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2010-UP-553 - State v. Oliver

THIS OPINION HAS NO PRECEDENTIAL VALUE. IT SHOULD NOT BE CITED OR RELIED ON AS PRECEDENT IN ANY PROCEEDING EXCEPT AS PROVIDED BY RULE 268(d)(2), SCACR.

THE STATE OF SOUTH CAROLINA
In The Court of Appeals

The State, Respondent,

v.

Stanley Rasheem Oliver, Appellant.


Appeal From Richland County
 G. Thomas Cooper, Jr., Circuit Court Judge


Unpublished Opinion No. 2010-UP-553
Submitted December 1, 2010 – Filed December 21, 2010


AFFIRMED


Senior Appellate Defender Joseph L. Savitz, III, of Columbia, for Appellant.

Attorney General Henry Dargan McMaster, Chief Deputy Attorney General John W. McIntosh, Assistant Deputy Attorney General Salley W. Elliott, Assistant Deputy Attorney General Donald J. Zelenka, and Solicitor Warren Blair Giese, all of Columbia, for Respondent.

PER CURIAM:  Stanley Rasheem Oliver appeals his convictions and sentence of life imprisonment for three counts of murder, two counts of armed robbery, kidnapping, and first-degree burglary.  Oliver argues the trial court erred in admitting into evidence the witness's signed, written statement when the witness remembered giving a statement but denied the substance of the statement.  We affirm[1] pursuant to Rule  220(b)(1), SCACR, and the following authorities:  State v. Blalock, 357 S.C. 74, 80, 591 S.E.2d 632, 636 (Ct. App. 2003) ("[A] witness's failure to fully recall her prior statement has been found to be a sufficient denial to allow extrinsic evidence . . . for otherwise the witness might in every such case exclude evidence of what he has done or said by answering that he did not remember."); State v. Miller, 262 S.C. 369, 371, 204 S.E.2d 738, 738-39 (1974) (holding witness's prior inconsistent statement was admissible where witness admitted signing the statement but failed to remember the incriminating statements about the defendant); State v. Carmack, 388 S.C. 190, 201, 694 S.E.2d 224, 229 (Ct. App. 2010) (holding admission of prior inconsistent statement "must be unequivocal").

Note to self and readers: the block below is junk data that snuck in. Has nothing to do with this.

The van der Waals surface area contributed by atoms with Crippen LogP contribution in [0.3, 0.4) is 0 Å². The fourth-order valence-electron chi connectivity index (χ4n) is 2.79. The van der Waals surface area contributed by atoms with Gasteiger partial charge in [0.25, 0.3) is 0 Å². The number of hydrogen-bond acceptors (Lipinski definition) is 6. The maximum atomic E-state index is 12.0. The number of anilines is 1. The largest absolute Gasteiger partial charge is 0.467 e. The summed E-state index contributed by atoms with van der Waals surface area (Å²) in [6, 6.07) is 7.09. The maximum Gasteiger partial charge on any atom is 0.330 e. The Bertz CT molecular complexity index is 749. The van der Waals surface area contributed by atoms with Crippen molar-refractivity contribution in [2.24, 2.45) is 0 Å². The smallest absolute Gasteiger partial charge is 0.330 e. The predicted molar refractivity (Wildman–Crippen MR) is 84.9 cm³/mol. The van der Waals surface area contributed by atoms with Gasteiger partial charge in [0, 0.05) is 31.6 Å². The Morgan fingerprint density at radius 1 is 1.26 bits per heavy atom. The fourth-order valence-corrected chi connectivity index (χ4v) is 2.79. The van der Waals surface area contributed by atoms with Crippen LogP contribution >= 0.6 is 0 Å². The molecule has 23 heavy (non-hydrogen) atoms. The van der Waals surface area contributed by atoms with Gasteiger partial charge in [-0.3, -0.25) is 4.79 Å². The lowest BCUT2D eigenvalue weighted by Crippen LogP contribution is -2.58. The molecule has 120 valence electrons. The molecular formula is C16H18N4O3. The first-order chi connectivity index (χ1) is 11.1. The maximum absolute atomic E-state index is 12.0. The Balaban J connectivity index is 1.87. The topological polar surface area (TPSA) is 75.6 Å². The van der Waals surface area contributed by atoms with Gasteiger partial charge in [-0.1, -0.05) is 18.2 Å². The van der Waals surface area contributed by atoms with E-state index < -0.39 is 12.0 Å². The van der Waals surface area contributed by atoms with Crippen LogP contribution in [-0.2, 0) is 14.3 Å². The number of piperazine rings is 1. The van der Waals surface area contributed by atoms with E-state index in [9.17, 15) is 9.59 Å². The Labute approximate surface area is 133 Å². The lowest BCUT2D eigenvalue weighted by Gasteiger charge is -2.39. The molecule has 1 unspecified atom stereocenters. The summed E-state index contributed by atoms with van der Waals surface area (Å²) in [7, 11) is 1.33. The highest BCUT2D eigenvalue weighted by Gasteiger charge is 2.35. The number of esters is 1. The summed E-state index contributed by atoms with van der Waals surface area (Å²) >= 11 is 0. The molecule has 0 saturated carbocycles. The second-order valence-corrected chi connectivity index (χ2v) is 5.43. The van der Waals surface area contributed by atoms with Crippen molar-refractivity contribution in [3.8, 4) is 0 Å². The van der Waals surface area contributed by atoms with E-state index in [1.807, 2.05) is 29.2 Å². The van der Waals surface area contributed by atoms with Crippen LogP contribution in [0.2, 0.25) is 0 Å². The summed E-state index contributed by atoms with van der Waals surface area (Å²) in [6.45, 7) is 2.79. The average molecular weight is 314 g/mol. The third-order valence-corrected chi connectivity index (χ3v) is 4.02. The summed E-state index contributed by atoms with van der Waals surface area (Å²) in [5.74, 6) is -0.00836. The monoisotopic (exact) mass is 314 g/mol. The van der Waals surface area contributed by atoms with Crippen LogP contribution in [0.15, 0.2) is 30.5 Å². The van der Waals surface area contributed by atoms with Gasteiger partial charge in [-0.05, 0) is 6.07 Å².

AFFIRMED.

FEW, C.J., and SHORT and WILLIAMS, JJ., concur.


[1] We decide this case without oral argument pursuant to Rule 215, SCACR.